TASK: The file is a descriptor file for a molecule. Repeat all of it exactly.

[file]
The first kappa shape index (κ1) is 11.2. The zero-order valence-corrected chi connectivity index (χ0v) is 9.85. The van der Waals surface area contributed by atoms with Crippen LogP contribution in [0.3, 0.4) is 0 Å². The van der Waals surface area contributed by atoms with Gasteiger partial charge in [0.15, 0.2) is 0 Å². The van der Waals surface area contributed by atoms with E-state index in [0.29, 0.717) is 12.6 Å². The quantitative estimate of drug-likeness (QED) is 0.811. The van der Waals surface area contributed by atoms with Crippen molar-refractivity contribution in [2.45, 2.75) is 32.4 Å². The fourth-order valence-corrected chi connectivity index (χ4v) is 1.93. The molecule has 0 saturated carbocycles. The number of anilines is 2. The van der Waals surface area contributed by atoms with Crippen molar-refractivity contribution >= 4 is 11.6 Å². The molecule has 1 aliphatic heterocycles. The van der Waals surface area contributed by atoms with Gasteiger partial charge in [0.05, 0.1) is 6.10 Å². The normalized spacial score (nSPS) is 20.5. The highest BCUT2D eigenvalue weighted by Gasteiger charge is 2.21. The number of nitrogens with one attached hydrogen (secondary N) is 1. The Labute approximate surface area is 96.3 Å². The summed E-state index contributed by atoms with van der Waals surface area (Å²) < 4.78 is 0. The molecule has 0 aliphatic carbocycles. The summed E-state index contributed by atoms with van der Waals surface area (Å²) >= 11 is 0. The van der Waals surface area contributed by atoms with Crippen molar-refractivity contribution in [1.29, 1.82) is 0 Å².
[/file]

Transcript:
The first kappa shape index (κ1) is 11.2. The zero-order valence-corrected chi connectivity index (χ0v) is 9.85. The van der Waals surface area contributed by atoms with Crippen LogP contribution in [0.3, 0.4) is 0 Å². The van der Waals surface area contributed by atoms with Gasteiger partial charge in [0.15, 0.2) is 0 Å². The van der Waals surface area contributed by atoms with E-state index in [0.29, 0.717) is 12.6 Å². The quantitative estimate of drug-likeness (QED) is 0.811. The van der Waals surface area contributed by atoms with Crippen molar-refractivity contribution in [2.45, 2.75) is 32.4 Å². The fourth-order valence-corrected chi connectivity index (χ4v) is 1.93. The molecule has 0 saturated carbocycles. The number of anilines is 2. The van der Waals surface area contributed by atoms with Crippen molar-refractivity contribution >= 4 is 11.6 Å². The molecule has 1 aliphatic heterocycles. The van der Waals surface area contributed by atoms with Gasteiger partial charge in [0.05, 0.1) is 6.10 Å². The normalized spacial score (nSPS) is 20.5. The highest BCUT2D eigenvalue weighted by Gasteiger charge is 2.21. The number of nitrogens with one attached hydrogen (secondary N) is 1. The Labute approximate surface area is 96.3 Å². The summed E-state index contributed by atoms with van der Waals surface area (Å²) < 4.78 is 0. The molecule has 0 aliphatic carbocycles. The summed E-state index contributed by atoms with van der Waals surface area (Å²) >= 11 is 0. The van der Waals surface area contributed by atoms with Crippen molar-refractivity contribution in [1.29, 1.82) is 0 Å².